Dragon Boat Festival benefits fight against cancer
“We were going to paddle rain or shine. I’m so happy Mother Nature came through for us.” Tanya Leader, member Madisonville Chamber of Commerce
Madisonville —“If you don’t move together, you’ll never succeed.” That could be the motto for many things in life, but Don Lawson, of the Toronto Fire Service, was referring to dragon boat racing.
Lawson and 26 colleagues from Toronto were in Madisonville on Saturday for the fourth annual GWN Greater New Orleans International Dragon Boat Festival on the Tchefuncte River.
GWN refers to Great White North Dragon Boat, according to the dragon boat racing company’s website.
“It’s all about teamwork,” Lawson said of the ancient water sport that was born in China, is big in Canada and is growing in popularity in the United States.
The 40-foot-long boats are decorated with dragon heads and tails; they hold 20 paddlers, a drummer and a steersman.
“You have to be paddling together” to make headway along the 500-meter course, Lawson said. “It’s a great sport for team building.” Lawson and the Toronto Firefighters showed off their teambuilding skills at the end of the day, paddling in nearly perfect unison and taking home first place in the Mixed A Division final.
Another team of firefighters, the Chinese Fire Drill from Engine 26 of the New Orleans Fire Department, took first place in the Mixed C Division final after giving up sleep to paddle: “We got off at 7 this morning and came over here for 8,” Brad Matherne said. The Lions Venture Scout team from Bogalusa, meanwhile, took first place in the Mixed B Division final.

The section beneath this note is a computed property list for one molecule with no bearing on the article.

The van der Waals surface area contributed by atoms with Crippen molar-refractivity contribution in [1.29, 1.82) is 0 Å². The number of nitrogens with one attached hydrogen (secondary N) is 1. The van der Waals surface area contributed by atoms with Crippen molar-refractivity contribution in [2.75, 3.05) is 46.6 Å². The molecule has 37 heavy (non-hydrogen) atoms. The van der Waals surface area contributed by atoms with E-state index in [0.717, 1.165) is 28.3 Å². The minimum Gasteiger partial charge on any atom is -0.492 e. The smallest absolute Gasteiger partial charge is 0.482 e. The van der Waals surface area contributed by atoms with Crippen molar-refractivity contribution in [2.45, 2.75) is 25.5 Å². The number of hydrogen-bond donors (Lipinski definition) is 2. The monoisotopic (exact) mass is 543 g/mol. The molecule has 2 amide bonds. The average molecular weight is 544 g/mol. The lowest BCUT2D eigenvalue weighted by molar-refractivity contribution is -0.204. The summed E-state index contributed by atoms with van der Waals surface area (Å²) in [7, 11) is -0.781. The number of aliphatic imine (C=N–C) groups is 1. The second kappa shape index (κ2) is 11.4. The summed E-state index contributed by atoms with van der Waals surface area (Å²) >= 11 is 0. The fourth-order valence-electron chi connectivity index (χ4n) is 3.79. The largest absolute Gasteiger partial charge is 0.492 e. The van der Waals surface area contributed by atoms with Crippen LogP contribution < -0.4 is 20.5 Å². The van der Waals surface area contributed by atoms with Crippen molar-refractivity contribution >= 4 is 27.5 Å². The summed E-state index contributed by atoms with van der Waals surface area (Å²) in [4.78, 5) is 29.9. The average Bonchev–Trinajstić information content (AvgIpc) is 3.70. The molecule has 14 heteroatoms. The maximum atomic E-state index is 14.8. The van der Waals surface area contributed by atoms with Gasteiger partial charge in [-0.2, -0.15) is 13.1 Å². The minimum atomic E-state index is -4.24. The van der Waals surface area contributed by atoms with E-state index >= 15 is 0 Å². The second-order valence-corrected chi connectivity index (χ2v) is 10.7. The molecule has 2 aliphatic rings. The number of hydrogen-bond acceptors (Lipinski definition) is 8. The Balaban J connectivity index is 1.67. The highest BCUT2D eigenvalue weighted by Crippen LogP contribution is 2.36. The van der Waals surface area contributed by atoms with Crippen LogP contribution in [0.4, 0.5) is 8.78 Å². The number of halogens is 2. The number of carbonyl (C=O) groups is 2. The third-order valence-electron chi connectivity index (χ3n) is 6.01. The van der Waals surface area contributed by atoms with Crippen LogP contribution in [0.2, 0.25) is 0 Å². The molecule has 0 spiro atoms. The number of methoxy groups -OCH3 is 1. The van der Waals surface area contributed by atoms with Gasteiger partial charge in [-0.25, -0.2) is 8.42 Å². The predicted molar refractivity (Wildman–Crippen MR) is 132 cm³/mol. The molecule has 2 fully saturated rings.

But it wasn’t all about winning medals and trophies. The festival, which benefitted the Mary Bird Perkins Cancer Center of St. Tammany Parish Hospital, also was about winning the battle against cancer.
The Cajun Invasion team from Lafayette is made up of cancer survivors and “co-survivors” (family members).
“I heard about it (dragon boat racing) in Canada and wanted to bring it here,” said Delores Blair, a triple cancer survivor. She said she and some friends raised money and bought a boat in 2006. “I got in the boat and I’ve been there since.”
She said the Cajun Invasion is the only official dragon boat team in the state.
The team, which double cancer survivor Ann Roberts calls her “floating support group,” took part in a cancer memorial service during Saturday’s festival. Blair read a poem and team members paddled to the middle of the river to drop pink carnations into the water, remembering those who are battling cancer.
The Dragon Boat festival managed to dodge the raindrops and deal with the mud on a soggy Saturday as crowds strolled along the scenic riverfront, which was lined with exhibitors and food and retail vendors, including a health and wellness village.
“This is a great fit for St. Tammany Parish,” said Tanya Leader, who brought the festival to Madisonville four years ago. Leader is vice president for sales for the St. Tammany Tourist Commission and is also a member of the Madisonville Chamber of Commerce.
She said the Tourist Commission was looking to bring new events to St. Tammany a few years ago, and she had heard about the rising popularity of dragon boat racing. She brought the idea to the Madisonville Chamber of Commerce, which was happy to supply the river for racing. The rest is history.
“We were going to paddle rain or shine,” Leader said. “I’m so happy Mother Nature came through for us.”
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